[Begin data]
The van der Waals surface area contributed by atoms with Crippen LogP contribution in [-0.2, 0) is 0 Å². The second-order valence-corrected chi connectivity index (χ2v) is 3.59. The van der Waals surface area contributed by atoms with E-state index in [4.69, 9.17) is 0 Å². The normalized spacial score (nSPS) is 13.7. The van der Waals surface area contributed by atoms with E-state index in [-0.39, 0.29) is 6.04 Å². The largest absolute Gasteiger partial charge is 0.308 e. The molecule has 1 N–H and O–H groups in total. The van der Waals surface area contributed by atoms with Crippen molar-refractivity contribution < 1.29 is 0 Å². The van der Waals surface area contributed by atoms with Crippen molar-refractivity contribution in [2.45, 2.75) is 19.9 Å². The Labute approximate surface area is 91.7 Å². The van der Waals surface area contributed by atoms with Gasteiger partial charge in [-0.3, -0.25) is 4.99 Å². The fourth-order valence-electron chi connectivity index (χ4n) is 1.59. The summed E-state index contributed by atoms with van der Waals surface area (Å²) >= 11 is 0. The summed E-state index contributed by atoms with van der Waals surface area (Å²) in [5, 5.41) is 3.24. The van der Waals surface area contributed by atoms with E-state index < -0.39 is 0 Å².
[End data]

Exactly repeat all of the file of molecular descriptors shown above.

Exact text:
The van der Waals surface area contributed by atoms with Crippen LogP contribution in [-0.2, 0) is 0 Å². The second-order valence-corrected chi connectivity index (χ2v) is 3.59. The van der Waals surface area contributed by atoms with E-state index in [4.69, 9.17) is 0 Å². The normalized spacial score (nSPS) is 13.7. The van der Waals surface area contributed by atoms with E-state index in [-0.39, 0.29) is 6.04 Å². The largest absolute Gasteiger partial charge is 0.308 e. The molecule has 1 N–H and O–H groups in total. The van der Waals surface area contributed by atoms with Crippen molar-refractivity contribution < 1.29 is 0 Å². The van der Waals surface area contributed by atoms with Crippen molar-refractivity contribution in [2.45, 2.75) is 19.9 Å². The Labute approximate surface area is 91.7 Å². The van der Waals surface area contributed by atoms with Gasteiger partial charge in [-0.3, -0.25) is 4.99 Å². The fourth-order valence-electron chi connectivity index (χ4n) is 1.59. The summed E-state index contributed by atoms with van der Waals surface area (Å²) >= 11 is 0. The summed E-state index contributed by atoms with van der Waals surface area (Å²) in [5, 5.41) is 3.24. The van der Waals surface area contributed by atoms with E-state index < -0.39 is 0 Å².